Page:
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Facing adversity

Adversity can come in many different forms.

For the Pilot Point Bearcats, inexperience and lack of depth help explain two straight losses.

In Pilot Point’s first two games against Krum and Muenster, the Bearcats were competitive in the first quarter.

After that, they were outscored 51-6.

“We’re playing about 15 people, and that’s hard,” head coach Rob Best said. “We’ve never had that before.

“We’ve been a two-platoon team for years, and we just don’t have the numbers right now,” he said.

On average, Pilot Point has carried about 16 seniors every year. This year, there are 11 on the roster.

After Monday’s practice, Best and his staff spoke to their players about the adversity the program is facing.

Booster Club president Nick Gochis and members Steve Kenney and Brian Holman served hamburgers,

chips and Gatorades before the players filed into the locker room and sat in chairs and tables arranged in a

square, with Best standing in the middle.

Best asked his players to say what they’ve taken away or experienced from their first two games of the season.

“I came from a school with a 16-game losing streak,” transfer Tyler Scott said. “I experienced that whenever something bad happened in a game, my teammates would have their heads down. We can’t have that here.”

Senior Zachariah Devereaux said studying film is vital. And during the game, he said, it’s important to stay positive when bad plays happen and focus on the next play.

Assistant coach Fancy Johnson said he doesn’t want to hear any excuses about lack of depth.

“We just need to get tough,” Johnson said. “I don’t want to hear any excuses about being tired. We got to get tougher mentally and physically. We’ve got to be focused when we’re tired.”

“You don’t get good at this game until you see it and trust it,” assistant coach Daryl Hellman said, addressing the team’s inexperience. “We’re not there yet, but we’re getting there.”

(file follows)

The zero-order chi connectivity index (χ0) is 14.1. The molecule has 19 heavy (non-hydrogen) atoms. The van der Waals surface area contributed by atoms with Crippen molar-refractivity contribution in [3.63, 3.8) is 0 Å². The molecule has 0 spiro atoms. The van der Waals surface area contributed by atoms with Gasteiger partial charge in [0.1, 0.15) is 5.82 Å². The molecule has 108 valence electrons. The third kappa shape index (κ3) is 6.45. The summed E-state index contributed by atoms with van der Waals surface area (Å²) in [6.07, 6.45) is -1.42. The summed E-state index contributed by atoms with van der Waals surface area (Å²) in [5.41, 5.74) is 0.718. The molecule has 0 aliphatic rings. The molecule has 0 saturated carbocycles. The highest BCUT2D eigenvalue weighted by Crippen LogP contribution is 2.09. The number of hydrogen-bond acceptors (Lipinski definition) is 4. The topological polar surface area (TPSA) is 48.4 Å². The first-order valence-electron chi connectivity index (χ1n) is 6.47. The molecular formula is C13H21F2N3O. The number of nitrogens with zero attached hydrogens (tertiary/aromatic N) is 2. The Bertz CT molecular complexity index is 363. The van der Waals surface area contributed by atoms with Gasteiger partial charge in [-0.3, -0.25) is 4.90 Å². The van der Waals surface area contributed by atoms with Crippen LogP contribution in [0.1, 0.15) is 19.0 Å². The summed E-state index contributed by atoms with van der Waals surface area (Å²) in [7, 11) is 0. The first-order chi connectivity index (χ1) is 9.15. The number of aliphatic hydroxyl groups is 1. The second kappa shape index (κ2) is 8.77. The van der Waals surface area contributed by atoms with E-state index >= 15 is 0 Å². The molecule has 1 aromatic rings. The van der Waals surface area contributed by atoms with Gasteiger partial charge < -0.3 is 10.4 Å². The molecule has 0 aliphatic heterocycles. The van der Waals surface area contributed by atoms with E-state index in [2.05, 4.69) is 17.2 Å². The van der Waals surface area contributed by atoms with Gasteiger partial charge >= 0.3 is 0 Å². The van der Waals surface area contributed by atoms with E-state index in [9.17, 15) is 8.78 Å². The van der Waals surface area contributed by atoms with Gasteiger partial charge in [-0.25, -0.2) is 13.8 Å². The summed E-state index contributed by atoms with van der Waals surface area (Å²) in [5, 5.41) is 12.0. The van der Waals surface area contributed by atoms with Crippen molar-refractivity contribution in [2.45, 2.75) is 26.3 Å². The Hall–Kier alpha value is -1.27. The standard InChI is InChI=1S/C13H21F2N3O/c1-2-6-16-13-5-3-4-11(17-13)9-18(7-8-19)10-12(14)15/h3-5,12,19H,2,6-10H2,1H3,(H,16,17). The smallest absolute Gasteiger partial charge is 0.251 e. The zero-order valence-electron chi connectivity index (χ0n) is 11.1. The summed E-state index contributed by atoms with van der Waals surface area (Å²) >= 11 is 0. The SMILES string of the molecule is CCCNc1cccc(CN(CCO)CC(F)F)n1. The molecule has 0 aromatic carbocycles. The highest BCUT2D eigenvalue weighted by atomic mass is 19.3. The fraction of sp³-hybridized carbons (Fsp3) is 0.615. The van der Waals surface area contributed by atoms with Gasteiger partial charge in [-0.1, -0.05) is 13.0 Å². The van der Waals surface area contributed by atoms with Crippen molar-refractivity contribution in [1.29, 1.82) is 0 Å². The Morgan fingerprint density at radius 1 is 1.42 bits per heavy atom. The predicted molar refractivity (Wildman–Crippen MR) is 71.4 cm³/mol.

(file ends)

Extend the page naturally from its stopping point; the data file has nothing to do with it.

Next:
Defensive coordinator Tim McFadden said the Bearcats need to be more steady and confident in what they’re doing.

“Mental focus is important, even if you’re a backup,” he said. “Get work in with our mind, even if our body isn’t doing it.”

McFadden, who served in the United States Air Force before and after 9/11, brought a 550-cord about 7 inches long to show his players.

The 550-cord is what attaches the parachutes to the back of the pilots and has a minimum breaking strength of 550 pounds. McFadden cut the cord, and then cut one of the cords open to reveal the individual strings inside.

“When you pull back the casing, it’s just made of individual strings,” McFadden said. “As individuals, we have nothing; all we are is little strings.

“But you wrap it in what we are — our creed, our motto, trust, respect and family — then you have strength.”

McFadden cut the other cord and then used a lighter to heat up the end, closing up the cut.

“Heat will seal this thing back up and it’ll be as strong as ever,” he said. “We’re going to face heat during the season. You know there’s adversity we’re facing now. You know that outside influences are trying to cut us apart.

“The heat, the friction of what we’re going through, the adversity that we meet every day in practice holds us together. T-R-F — trust, respect and family make us strong.

“The only thing that can tear us apart is if inside, our strings, which represent each and every one of you, are weak. If you break on the inside, fray on the inside or give up on the inside, we’re done. We have to wrap ourselves around each other, around that T-R-F, otherwise we’ll fray.”

McFadden said all the team’s goals are still out there, and beating Aubrey is one of them. The Bearcats will host Aubrey Friday night.

“You can go back and look at our goal sheets as coaches for the last three years,” McFadden said. “Every year, beating Aubrey is on those sheets.”

Joshua Okeke covers sports for The Post-Signal.

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